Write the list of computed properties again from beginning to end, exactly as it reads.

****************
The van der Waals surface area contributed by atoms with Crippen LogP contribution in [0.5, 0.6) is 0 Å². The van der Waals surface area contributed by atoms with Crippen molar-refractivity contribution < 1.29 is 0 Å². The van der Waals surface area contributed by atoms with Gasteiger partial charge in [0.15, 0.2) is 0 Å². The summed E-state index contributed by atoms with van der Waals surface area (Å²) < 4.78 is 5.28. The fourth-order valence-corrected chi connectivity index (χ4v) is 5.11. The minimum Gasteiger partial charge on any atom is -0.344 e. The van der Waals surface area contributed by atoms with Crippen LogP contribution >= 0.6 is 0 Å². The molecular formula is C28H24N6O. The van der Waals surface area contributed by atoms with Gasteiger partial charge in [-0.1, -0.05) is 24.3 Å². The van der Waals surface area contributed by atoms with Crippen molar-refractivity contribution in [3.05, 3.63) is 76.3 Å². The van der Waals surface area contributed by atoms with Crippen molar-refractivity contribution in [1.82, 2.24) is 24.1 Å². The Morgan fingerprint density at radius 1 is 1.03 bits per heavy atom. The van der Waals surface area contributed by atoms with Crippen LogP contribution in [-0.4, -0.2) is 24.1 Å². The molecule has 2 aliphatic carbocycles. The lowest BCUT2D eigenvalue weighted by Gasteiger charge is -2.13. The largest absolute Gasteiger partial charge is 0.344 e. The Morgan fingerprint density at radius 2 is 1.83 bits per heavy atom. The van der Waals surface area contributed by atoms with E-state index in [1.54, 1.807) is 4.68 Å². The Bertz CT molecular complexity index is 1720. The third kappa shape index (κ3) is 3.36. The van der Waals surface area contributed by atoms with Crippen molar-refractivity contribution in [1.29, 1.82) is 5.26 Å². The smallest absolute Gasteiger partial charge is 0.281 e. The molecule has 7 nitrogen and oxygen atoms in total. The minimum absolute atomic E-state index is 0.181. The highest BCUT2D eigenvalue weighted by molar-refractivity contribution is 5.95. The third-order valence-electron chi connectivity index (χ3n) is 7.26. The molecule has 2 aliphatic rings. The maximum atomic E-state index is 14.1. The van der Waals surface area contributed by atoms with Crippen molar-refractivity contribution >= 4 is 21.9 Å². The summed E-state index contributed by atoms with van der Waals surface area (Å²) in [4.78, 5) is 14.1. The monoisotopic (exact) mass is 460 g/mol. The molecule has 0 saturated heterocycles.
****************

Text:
The van der Waals surface area contributed by atoms with Crippen LogP contribution in [0.5, 0.6) is 0 Å². The van der Waals surface area contributed by atoms with Crippen molar-refractivity contribution < 1.29 is 0 Å². The van der Waals surface area contributed by atoms with Gasteiger partial charge in [0.15, 0.2) is 0 Å². The summed E-state index contributed by atoms with van der Waals surface area (Å²) < 4.78 is 5.28. The fourth-order valence-corrected chi connectivity index (χ4v) is 5.11. The minimum Gasteiger partial charge on any atom is -0.344 e. The van der Waals surface area contributed by atoms with Crippen LogP contribution >= 0.6 is 0 Å². The molecular formula is C28H24N6O. The van der Waals surface area contributed by atoms with Gasteiger partial charge in [-0.1, -0.05) is 24.3 Å². The van der Waals surface area contributed by atoms with Crippen molar-refractivity contribution in [3.05, 3.63) is 76.3 Å². The van der Waals surface area contributed by atoms with Crippen molar-refractivity contribution in [1.82, 2.24) is 24.1 Å². The Morgan fingerprint density at radius 1 is 1.03 bits per heavy atom. The van der Waals surface area contributed by atoms with Crippen LogP contribution in [-0.4, -0.2) is 24.1 Å². The molecule has 2 aliphatic carbocycles. The lowest BCUT2D eigenvalue weighted by Gasteiger charge is -2.13. The largest absolute Gasteiger partial charge is 0.344 e. The Morgan fingerprint density at radius 2 is 1.83 bits per heavy atom. The van der Waals surface area contributed by atoms with E-state index in [1.54, 1.807) is 4.68 Å². The Bertz CT molecular complexity index is 1720. The third kappa shape index (κ3) is 3.36. The van der Waals surface area contributed by atoms with Crippen molar-refractivity contribution in [1.29, 1.82) is 5.26 Å². The smallest absolute Gasteiger partial charge is 0.281 e. The molecule has 7 nitrogen and oxygen atoms in total. The minimum absolute atomic E-state index is 0.181. The highest BCUT2D eigenvalue weighted by molar-refractivity contribution is 5.95. The third-order valence-electron chi connectivity index (χ3n) is 7.26. The molecule has 2 aliphatic rings. The maximum atomic E-state index is 14.1. The van der Waals surface area contributed by atoms with Crippen molar-refractivity contribution >= 4 is 21.9 Å². The summed E-state index contributed by atoms with van der Waals surface area (Å²) in [4.78, 5) is 14.1. The monoisotopic (exact) mass is 460 g/mol. The molecule has 0 saturated heterocycles.